At this point the plot diverges a little when the Travelling Symphony return to a town they previously played at, St. Deborah by the Water, but which seems to have undergone something of a transformation.  It seems that the town is now in the grip of a new gang of characters headed by somebody known as ‘The Prophet’.  Clearly St Deborah is not a safe place to travel through any longer and the travelling thespians leave in something of a hurry.

There were a number of things that I really loved about this book.  First and foremost is the author’s ability to make these characters stand out.  Their stories are so intriguing that I was captivated by them all.  What makes this an even more impressive feat is that this isn’t a doorstopper sized novel and yet the author makes each of these characters compelling to read about.  I literally cared for them and was in places scared for their safety.  Which brings me to the next thing that really impressed me.  Yes, this is a book that could be very dismal to read but it isn’t.  We read about the slow collapse of so many things that we take for granted in our every day lives but rather than turn this into a blood battle with gangs of almost feral packs of people committing unspeakable acts in the name of survival, the book focuses on the people who are surviving and the lives they’re leading.  Undoubtedly, over the years, terrible things have happened, and most of the survivors have the scars that bear witness to such acts but I found this intriguing and hopeful rather than gloomy and dreadful.

I thoroughly enjoyed Station 11 which is borne out by the fact that I devoured the book so quickly and have no hesitation in recommending it.  If you want a compelling story full of heart then definitely give this a try.

This is my first book as part of Sci Fi month 2016.  Details here if you want to come and enjoy the fun.







34 Responses to “Station Eleven by Emily St John Mandel #RRSciFiMonth”

  1. maddalena@spaceandsorcery

    This sounds like a very refreshing take on the theme of the end of the world as we know it, and I like the idea that – in spite of the dire consequences of the dramatic event at the root of it all – it gives *hope* for the future: too many stories/shows prefer to concentrate on the most truculent sides of of a post-apocalyptic event, so a book like this one seems a very rare gem. One for the TBR pile, indeed, thank you for sharing!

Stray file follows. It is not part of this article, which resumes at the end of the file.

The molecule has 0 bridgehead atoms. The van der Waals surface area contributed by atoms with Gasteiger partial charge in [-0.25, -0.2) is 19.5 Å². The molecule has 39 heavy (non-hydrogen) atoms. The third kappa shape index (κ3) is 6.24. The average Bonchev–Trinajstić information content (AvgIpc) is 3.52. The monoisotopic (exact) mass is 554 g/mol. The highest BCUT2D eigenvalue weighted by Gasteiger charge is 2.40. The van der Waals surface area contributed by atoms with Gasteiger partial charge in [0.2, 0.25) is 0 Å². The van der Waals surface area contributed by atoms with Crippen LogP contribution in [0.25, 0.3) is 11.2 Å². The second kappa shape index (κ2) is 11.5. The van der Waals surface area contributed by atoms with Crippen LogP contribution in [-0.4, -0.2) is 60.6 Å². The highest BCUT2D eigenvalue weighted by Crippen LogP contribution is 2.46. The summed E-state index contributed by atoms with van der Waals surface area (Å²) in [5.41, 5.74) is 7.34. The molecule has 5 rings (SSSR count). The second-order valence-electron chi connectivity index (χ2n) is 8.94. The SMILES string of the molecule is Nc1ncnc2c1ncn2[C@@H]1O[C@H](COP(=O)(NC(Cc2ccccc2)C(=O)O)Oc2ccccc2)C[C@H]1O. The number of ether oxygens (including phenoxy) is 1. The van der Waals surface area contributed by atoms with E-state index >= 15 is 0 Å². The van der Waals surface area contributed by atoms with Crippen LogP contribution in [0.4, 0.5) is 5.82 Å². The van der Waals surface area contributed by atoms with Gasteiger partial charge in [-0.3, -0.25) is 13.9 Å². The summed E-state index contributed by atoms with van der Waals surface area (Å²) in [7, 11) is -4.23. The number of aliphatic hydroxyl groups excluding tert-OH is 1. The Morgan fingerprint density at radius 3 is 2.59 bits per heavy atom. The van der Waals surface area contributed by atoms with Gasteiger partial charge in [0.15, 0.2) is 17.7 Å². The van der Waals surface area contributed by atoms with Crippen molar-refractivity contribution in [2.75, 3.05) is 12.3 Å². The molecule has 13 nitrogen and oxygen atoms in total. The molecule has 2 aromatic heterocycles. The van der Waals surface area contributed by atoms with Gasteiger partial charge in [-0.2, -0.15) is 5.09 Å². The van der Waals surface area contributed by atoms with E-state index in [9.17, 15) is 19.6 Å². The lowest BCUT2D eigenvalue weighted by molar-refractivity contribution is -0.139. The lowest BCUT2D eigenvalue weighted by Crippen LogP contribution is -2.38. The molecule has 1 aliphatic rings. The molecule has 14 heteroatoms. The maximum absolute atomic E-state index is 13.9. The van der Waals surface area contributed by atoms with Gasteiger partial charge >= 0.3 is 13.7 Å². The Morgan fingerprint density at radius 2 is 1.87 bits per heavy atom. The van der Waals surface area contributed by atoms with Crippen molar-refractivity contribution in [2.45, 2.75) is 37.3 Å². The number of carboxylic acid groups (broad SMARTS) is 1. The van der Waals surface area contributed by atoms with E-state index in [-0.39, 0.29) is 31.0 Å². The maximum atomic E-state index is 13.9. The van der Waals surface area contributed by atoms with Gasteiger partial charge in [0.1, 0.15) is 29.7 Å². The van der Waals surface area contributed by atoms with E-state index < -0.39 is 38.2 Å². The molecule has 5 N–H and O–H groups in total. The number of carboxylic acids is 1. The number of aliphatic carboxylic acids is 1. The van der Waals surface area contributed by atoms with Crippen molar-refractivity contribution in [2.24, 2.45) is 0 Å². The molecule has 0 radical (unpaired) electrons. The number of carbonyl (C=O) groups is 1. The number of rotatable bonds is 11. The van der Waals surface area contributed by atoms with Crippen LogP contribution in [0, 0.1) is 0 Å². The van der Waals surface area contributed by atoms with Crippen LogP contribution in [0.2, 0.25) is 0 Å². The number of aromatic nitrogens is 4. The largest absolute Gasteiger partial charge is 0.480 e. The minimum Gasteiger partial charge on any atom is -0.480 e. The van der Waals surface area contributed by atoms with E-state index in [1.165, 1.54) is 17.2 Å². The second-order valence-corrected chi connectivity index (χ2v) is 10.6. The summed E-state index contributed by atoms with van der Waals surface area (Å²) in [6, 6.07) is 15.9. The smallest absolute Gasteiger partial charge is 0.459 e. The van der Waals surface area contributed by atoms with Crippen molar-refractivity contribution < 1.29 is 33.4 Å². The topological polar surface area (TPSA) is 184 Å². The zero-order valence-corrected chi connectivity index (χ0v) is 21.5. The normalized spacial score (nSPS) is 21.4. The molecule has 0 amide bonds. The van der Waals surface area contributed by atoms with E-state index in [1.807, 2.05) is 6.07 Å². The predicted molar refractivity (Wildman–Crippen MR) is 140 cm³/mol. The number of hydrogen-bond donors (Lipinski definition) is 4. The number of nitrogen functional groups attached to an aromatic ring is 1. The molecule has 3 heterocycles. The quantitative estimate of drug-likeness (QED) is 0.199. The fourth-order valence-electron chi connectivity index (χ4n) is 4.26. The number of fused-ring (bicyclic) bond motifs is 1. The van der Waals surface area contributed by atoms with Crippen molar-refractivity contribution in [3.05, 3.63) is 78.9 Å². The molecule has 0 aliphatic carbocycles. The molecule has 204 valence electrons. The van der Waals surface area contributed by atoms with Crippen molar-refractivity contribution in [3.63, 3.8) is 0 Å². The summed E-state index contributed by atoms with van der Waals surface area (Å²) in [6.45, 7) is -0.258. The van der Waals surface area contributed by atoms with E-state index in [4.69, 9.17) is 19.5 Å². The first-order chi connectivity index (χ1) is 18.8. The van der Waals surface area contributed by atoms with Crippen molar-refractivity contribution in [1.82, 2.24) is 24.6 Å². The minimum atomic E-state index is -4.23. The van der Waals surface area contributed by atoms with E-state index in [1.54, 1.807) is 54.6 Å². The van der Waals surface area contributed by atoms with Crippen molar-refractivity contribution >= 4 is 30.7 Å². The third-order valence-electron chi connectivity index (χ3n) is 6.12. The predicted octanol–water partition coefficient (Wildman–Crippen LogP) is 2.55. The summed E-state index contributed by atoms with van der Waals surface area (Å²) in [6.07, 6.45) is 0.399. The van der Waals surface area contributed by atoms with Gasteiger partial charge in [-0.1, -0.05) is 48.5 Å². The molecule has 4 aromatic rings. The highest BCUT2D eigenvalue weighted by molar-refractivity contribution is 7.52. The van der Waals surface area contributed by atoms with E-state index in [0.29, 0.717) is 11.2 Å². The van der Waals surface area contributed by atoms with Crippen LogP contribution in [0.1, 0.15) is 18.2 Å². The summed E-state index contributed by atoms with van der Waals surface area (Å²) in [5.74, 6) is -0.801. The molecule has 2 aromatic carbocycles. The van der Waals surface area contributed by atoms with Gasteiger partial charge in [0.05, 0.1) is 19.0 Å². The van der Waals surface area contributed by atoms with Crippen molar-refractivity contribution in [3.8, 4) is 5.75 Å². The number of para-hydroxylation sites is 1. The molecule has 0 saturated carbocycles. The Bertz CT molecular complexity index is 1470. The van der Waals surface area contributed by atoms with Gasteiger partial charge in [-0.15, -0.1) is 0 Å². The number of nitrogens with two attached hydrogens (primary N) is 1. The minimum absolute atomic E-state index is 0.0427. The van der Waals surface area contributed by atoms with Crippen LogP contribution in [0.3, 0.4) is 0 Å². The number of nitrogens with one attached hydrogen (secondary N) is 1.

• @lynnsbooks

      I’d love to see what you make of it to be honest.
      Lynn 😀

  2. sjhigbee

    I really MUST give this one a second chance! Thank you for a great review.

    • @lynnsbooks

      Ohh, did you not like it first time around then – it does seem to have a divided opinion from the bloggers who originally commented. I liked that it was different from what I expected. It felt much more character led rather than the usual grim, scavenging for food and acting like animals approach that I’ve read about in so many books of this style. Then again, I didn’t really know what the book was going to be about – I think if I”d been expecting a post apocalyptic style book maybe I would have been more disappointed. I’m not sure.
      Lynn 😀

      • sjhigbee

        To be honest, I don’t know what I was looking for – probably a space opera along the lines of ‘Planetfall’ – but I was also rather grumpy when I opened up the book and looking back, I don’t think I gave it a fair go.

      • @lynnsbooks

        Haha – mood definitely does affect your reading.
        Lynn 😀

  3. Carmen

    I’m glad you loved Station Eleven as most bloggers I follow have. I have this one on my TBR; I hope to read it soon.

    • @lynnsbooks

      It does seem to divide some bloggers but I loved it and I hope you do too. Look forward to your review.
      Lynn 😀

  4. cupcakesandmachetes

    I read the first paragraph of your review and skipped the rest as I’ll be starting it soon, but I am glad to hear that it was good!

    • @lynnsbooks

      I thought it was excellent to be honest. I hope you enjoy it and will keep my eyes open for your review.
      Lynn 😀

      • cupcakesandmachetes

        I started it last night and so far I like the writing style and the story grabbed me right away.

      • @lynnsbooks

        It’s really intriguing and I love the way it takes you back and gives you the history of the characters before everything went haywire!
        Lynn 😀

  5. jenclair

    Yay! I did, too!

  6. tethyanbooks

    I thought this one was going to be a real downer, too, so I avoided it until recently. I agree that it was beautiful (and even hopeful!), even though it was an apocalyptic novel. I’m dreadfully behind in my reviews, but will probably write about this one in the coming weeks.